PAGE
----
Punching Bag

Perhaps you remember the post I wrote about Rex Ogle’s memoir Free Lunch. That book centered on the year Rex was in 6th grade and detailed the physical, verbal and emotional abuse he suffered while living as a child with his mother, stepfather and younger brother.

While I’ve never been physically abused, the book landed hard for me. The poverty and shame he lived with due to being poor, was something I related to strongly from my own childhood. I knew what Free Lunch was about.

Rex Ogle is back with another book detailing what happened in the years following what he had already shared. While Free Lunch was a book I comfortably shared with my own sixth grade students, his new book, Punching Bag, is a darker book more suited to older students.

Where in the first book Rex suggested the abuse he suffered, focusing more on the family’s economic situation, Punching Bag doesn’t hold back in relating the horrific violence and mental illness that was unrelentingly present in his life. It’s a difficult book to read and caused me to gasp, more than once.

My goodness, his mother was insanely toxic.

You know how so often what you need comes to you when you need it most? Well, that was this book for me. When it was published a couple of months ago, I immediately placed the title on my book order. Publishers, like so many other businesses, are struggling to fill orders and when it finally arrived earlier this week, I immediately started reading.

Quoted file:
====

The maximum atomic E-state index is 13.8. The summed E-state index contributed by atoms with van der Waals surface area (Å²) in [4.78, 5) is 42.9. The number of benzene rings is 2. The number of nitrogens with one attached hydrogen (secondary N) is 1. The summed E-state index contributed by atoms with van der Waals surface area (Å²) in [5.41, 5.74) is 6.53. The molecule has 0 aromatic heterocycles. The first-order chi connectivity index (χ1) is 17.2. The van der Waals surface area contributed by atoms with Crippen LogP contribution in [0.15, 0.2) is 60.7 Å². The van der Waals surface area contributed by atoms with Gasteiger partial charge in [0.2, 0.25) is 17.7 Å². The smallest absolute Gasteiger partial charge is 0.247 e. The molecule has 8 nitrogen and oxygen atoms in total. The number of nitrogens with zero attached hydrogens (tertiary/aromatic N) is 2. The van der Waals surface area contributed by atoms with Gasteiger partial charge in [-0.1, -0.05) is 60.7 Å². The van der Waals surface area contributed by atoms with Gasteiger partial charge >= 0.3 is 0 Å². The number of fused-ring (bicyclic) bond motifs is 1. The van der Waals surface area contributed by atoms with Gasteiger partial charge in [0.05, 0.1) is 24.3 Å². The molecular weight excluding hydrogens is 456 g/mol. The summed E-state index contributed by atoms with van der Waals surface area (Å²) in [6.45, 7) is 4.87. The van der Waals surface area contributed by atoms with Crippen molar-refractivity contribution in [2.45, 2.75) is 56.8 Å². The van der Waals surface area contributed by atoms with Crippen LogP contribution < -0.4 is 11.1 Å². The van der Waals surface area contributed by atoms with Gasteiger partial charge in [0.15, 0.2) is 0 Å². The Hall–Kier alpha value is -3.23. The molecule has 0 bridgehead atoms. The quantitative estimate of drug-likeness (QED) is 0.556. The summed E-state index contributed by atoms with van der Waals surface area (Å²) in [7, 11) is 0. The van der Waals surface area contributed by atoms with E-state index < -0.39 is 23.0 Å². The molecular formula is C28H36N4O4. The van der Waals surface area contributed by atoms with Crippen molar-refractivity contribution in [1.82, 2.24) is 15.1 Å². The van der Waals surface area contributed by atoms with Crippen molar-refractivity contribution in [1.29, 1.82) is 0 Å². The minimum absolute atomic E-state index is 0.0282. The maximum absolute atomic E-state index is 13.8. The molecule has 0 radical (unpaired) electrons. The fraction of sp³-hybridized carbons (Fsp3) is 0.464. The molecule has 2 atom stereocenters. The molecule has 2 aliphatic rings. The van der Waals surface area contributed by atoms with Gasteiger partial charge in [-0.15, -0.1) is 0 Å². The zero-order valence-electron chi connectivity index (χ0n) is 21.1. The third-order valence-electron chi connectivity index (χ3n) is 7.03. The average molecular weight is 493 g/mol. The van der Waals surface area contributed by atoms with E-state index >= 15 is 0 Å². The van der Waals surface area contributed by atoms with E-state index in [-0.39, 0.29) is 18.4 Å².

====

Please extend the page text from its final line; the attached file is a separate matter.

Sometimes the best escape can be someone else’s misery. It’s an incredible story of resilience and pain and hope and it’ll stay with me for a long time.

As is the case with so many books, the afterword answers questions not addressed in the body of the work. In a most remarkable way, Rex Ogle gave me confirmation that my decision to not become involved in my mother’s healthcare and life is the right one.

Here’s what Rex had to say about forgiveness and continuing to be in a relationship with a parent who inflicts pain instead of providing stability and comfort:

I did forgive my mother. I couldn’t forget, but I could forgive. and carrying around all that hate and anger and inside me? It didn’t do anyone any good. Especially me. It was better to let go of the past, to stay in the present, and to focus on happy tomorrows…

…I don’t have a true relationship with my mom. Or my stepdad.

…I don’t have a relationship with them, because it wasn’t healthy…

…As hard as it was, I chose to let go of toxic relationships and focus on positive connections.”

Rex Ogle

I made a difficult decision the other night. I was out for a run, mulling over the current situation with my mother and feeling overwhelmed by guilt and long forgotten memories. I realized that I do not have to succumb to pressure to be involved with my mother’s medical situation, or life, for that matter. I’m out. The next song on my playlist immediately confirmed that I had made the right choice – for my mental health, emotional well being and soul…

Let it Be.

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